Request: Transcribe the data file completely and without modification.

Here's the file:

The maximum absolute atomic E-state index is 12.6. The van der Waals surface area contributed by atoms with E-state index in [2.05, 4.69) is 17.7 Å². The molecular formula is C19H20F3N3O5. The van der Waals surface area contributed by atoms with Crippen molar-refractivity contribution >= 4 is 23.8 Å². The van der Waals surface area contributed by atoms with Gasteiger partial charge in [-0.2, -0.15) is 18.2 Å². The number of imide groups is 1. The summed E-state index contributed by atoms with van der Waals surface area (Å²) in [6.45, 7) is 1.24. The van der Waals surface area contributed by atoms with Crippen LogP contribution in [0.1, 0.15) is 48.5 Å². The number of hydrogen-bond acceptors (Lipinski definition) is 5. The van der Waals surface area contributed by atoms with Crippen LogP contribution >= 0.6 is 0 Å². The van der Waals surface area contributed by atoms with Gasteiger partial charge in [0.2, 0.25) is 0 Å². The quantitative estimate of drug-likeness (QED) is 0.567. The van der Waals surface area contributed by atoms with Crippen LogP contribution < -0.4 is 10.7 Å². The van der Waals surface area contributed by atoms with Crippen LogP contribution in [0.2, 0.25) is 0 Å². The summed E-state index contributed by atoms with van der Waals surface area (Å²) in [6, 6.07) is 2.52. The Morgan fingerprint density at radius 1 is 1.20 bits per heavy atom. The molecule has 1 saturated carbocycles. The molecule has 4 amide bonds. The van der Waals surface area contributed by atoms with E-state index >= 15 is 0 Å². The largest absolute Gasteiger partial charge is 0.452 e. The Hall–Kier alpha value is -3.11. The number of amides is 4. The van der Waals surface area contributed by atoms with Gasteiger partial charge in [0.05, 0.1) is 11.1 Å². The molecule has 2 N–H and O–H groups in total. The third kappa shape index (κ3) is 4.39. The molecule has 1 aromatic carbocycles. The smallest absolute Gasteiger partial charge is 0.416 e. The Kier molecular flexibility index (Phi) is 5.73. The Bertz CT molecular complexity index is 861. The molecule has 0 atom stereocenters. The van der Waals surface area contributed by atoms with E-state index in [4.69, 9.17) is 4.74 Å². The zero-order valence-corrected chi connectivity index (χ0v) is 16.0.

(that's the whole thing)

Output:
The maximum absolute atomic E-state index is 12.6. The van der Waals surface area contributed by atoms with E-state index in [2.05, 4.69) is 17.7 Å². The molecular formula is C19H20F3N3O5. The van der Waals surface area contributed by atoms with Crippen molar-refractivity contribution >= 4 is 23.8 Å². The van der Waals surface area contributed by atoms with Gasteiger partial charge in [-0.2, -0.15) is 18.2 Å². The number of imide groups is 1. The summed E-state index contributed by atoms with van der Waals surface area (Å²) in [6.45, 7) is 1.24. The van der Waals surface area contributed by atoms with Crippen LogP contribution in [0.1, 0.15) is 48.5 Å². The number of hydrogen-bond acceptors (Lipinski definition) is 5. The van der Waals surface area contributed by atoms with Crippen LogP contribution >= 0.6 is 0 Å². The van der Waals surface area contributed by atoms with Gasteiger partial charge in [0.2, 0.25) is 0 Å². The quantitative estimate of drug-likeness (QED) is 0.567. The van der Waals surface area contributed by atoms with Crippen LogP contribution < -0.4 is 10.7 Å². The van der Waals surface area contributed by atoms with Crippen LogP contribution in [0.2, 0.25) is 0 Å². The summed E-state index contributed by atoms with van der Waals surface area (Å²) in [6, 6.07) is 2.52. The Morgan fingerprint density at radius 1 is 1.20 bits per heavy atom. The molecule has 1 saturated carbocycles. The molecule has 4 amide bonds. The van der Waals surface area contributed by atoms with E-state index >= 15 is 0 Å². The largest absolute Gasteiger partial charge is 0.452 e. The Hall–Kier alpha value is -3.11. The number of amides is 4. The van der Waals surface area contributed by atoms with Gasteiger partial charge in [0.05, 0.1) is 11.1 Å². The molecule has 2 N–H and O–H groups in total. The third kappa shape index (κ3) is 4.39. The molecule has 1 aromatic carbocycles. The smallest absolute Gasteiger partial charge is 0.416 e. The Kier molecular flexibility index (Phi) is 5.73. The Bertz CT molecular complexity index is 861. The molecule has 0 atom stereocenters. The van der Waals surface area contributed by atoms with E-state index in [4.69, 9.17) is 4.74 Å². The zero-order valence-corrected chi connectivity index (χ0v) is 16.0.